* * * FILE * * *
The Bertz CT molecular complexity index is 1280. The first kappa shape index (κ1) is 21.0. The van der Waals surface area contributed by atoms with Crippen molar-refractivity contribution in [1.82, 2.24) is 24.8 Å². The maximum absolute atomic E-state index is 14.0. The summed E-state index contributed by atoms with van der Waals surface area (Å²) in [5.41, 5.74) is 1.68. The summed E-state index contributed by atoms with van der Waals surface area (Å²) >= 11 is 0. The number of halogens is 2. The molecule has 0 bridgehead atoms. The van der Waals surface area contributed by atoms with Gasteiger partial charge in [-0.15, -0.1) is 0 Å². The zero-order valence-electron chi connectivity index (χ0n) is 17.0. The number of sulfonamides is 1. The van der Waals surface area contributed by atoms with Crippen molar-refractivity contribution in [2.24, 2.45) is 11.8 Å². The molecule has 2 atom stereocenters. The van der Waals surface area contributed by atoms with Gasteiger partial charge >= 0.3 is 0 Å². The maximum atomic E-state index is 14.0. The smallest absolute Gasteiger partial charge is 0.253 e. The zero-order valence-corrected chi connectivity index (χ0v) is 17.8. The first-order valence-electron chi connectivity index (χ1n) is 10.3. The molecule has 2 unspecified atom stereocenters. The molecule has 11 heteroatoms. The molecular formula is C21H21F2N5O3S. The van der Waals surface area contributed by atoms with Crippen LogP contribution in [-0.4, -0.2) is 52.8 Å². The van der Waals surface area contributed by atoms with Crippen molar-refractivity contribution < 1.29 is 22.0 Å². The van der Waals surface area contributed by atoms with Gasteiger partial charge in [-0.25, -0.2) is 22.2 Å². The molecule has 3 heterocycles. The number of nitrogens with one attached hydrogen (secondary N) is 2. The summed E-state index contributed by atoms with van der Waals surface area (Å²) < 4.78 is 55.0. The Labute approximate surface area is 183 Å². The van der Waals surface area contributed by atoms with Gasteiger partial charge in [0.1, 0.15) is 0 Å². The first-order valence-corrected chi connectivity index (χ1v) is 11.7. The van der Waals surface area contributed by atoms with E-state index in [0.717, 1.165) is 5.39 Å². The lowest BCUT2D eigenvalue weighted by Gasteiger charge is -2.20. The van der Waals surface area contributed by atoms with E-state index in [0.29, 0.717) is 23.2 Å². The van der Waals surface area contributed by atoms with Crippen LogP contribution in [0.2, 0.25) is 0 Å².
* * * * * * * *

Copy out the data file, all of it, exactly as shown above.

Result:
The Bertz CT molecular complexity index is 1280. The first kappa shape index (κ1) is 21.0. The van der Waals surface area contributed by atoms with Crippen molar-refractivity contribution in [1.82, 2.24) is 24.8 Å². The maximum absolute atomic E-state index is 14.0. The summed E-state index contributed by atoms with van der Waals surface area (Å²) in [5.41, 5.74) is 1.68. The summed E-state index contributed by atoms with van der Waals surface area (Å²) >= 11 is 0. The number of halogens is 2. The molecule has 0 bridgehead atoms. The van der Waals surface area contributed by atoms with Gasteiger partial charge in [-0.15, -0.1) is 0 Å². The zero-order valence-electron chi connectivity index (χ0n) is 17.0. The number of sulfonamides is 1. The van der Waals surface area contributed by atoms with Crippen molar-refractivity contribution in [2.24, 2.45) is 11.8 Å². The molecule has 2 atom stereocenters. The van der Waals surface area contributed by atoms with Gasteiger partial charge >= 0.3 is 0 Å². The maximum atomic E-state index is 14.0. The smallest absolute Gasteiger partial charge is 0.253 e. The zero-order valence-corrected chi connectivity index (χ0v) is 17.8. The first-order valence-electron chi connectivity index (χ1n) is 10.3. The molecule has 2 unspecified atom stereocenters. The molecule has 11 heteroatoms. The molecular formula is C21H21F2N5O3S. The van der Waals surface area contributed by atoms with Crippen LogP contribution in [-0.4, -0.2) is 52.8 Å². The van der Waals surface area contributed by atoms with Crippen molar-refractivity contribution < 1.29 is 22.0 Å². The van der Waals surface area contributed by atoms with Gasteiger partial charge in [-0.25, -0.2) is 22.2 Å². The molecule has 3 heterocycles. The number of nitrogens with one attached hydrogen (secondary N) is 2. The summed E-state index contributed by atoms with van der Waals surface area (Å²) < 4.78 is 55.0. The Labute approximate surface area is 183 Å². The van der Waals surface area contributed by atoms with Gasteiger partial charge in [0.1, 0.15) is 0 Å². The first-order valence-corrected chi connectivity index (χ1v) is 11.7. The van der Waals surface area contributed by atoms with E-state index in [0.717, 1.165) is 5.39 Å². The lowest BCUT2D eigenvalue weighted by Gasteiger charge is -2.20. The van der Waals surface area contributed by atoms with E-state index in [0.29, 0.717) is 23.2 Å². The van der Waals surface area contributed by atoms with Crippen LogP contribution in [0.2, 0.25) is 0 Å².